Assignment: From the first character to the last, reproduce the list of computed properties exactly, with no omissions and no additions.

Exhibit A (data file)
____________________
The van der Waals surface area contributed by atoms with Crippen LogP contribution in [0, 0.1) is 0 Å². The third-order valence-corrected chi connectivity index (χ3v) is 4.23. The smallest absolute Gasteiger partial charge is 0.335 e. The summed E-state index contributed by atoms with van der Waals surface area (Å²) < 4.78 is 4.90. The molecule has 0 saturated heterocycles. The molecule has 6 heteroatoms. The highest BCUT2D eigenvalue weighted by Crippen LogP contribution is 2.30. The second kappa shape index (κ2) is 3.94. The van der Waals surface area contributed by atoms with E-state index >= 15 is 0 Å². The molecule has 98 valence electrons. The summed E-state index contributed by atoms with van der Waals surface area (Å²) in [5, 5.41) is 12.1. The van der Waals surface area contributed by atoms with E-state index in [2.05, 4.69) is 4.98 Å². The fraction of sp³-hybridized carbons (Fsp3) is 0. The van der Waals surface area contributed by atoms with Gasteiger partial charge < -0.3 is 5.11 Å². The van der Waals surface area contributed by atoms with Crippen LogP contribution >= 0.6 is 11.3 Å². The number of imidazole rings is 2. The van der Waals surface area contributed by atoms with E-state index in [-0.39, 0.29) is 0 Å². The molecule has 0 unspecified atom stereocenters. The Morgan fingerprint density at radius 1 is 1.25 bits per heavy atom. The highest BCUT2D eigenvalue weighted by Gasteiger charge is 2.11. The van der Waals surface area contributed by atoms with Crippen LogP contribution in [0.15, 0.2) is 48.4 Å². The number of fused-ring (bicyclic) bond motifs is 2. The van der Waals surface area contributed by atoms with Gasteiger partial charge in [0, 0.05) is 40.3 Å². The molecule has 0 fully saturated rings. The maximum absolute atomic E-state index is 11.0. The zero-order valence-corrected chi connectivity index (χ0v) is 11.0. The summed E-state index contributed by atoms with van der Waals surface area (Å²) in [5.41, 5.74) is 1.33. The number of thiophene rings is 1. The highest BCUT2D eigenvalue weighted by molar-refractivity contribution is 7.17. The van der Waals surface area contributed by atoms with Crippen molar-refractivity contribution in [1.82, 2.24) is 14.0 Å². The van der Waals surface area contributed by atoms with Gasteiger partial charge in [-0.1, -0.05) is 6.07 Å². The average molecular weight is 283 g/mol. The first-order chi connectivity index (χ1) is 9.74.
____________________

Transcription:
The van der Waals surface area contributed by atoms with Crippen LogP contribution in [0, 0.1) is 0 Å². The third-order valence-corrected chi connectivity index (χ3v) is 4.23. The smallest absolute Gasteiger partial charge is 0.335 e. The summed E-state index contributed by atoms with van der Waals surface area (Å²) < 4.78 is 4.90. The molecule has 0 saturated heterocycles. The molecule has 6 heteroatoms. The highest BCUT2D eigenvalue weighted by Crippen LogP contribution is 2.30. The second kappa shape index (κ2) is 3.94. The van der Waals surface area contributed by atoms with E-state index >= 15 is 0 Å². The molecule has 98 valence electrons. The summed E-state index contributed by atoms with van der Waals surface area (Å²) in [5, 5.41) is 12.1. The van der Waals surface area contributed by atoms with E-state index in [2.05, 4.69) is 4.98 Å². The fraction of sp³-hybridized carbons (Fsp3) is 0. The van der Waals surface area contributed by atoms with Gasteiger partial charge < -0.3 is 5.11 Å². The van der Waals surface area contributed by atoms with Crippen LogP contribution >= 0.6 is 11.3 Å². The number of imidazole rings is 2. The van der Waals surface area contributed by atoms with E-state index in [-0.39, 0.29) is 0 Å². The molecule has 0 unspecified atom stereocenters. The Morgan fingerprint density at radius 1 is 1.25 bits per heavy atom. The highest BCUT2D eigenvalue weighted by Gasteiger charge is 2.11. The van der Waals surface area contributed by atoms with Crippen LogP contribution in [0.15, 0.2) is 48.4 Å². The number of fused-ring (bicyclic) bond motifs is 2. The van der Waals surface area contributed by atoms with Gasteiger partial charge in [0, 0.05) is 40.3 Å². The molecule has 0 fully saturated rings. The maximum absolute atomic E-state index is 11.0. The zero-order valence-corrected chi connectivity index (χ0v) is 11.0. The summed E-state index contributed by atoms with van der Waals surface area (Å²) in [5.41, 5.74) is 1.33. The number of thiophene rings is 1. The highest BCUT2D eigenvalue weighted by molar-refractivity contribution is 7.17. The van der Waals surface area contributed by atoms with Crippen molar-refractivity contribution in [1.82, 2.24) is 14.0 Å². The van der Waals surface area contributed by atoms with Gasteiger partial charge in [-0.1, -0.05) is 6.07 Å². The average molecular weight is 283 g/mol. The first-order chi connectivity index (χ1) is 9.74.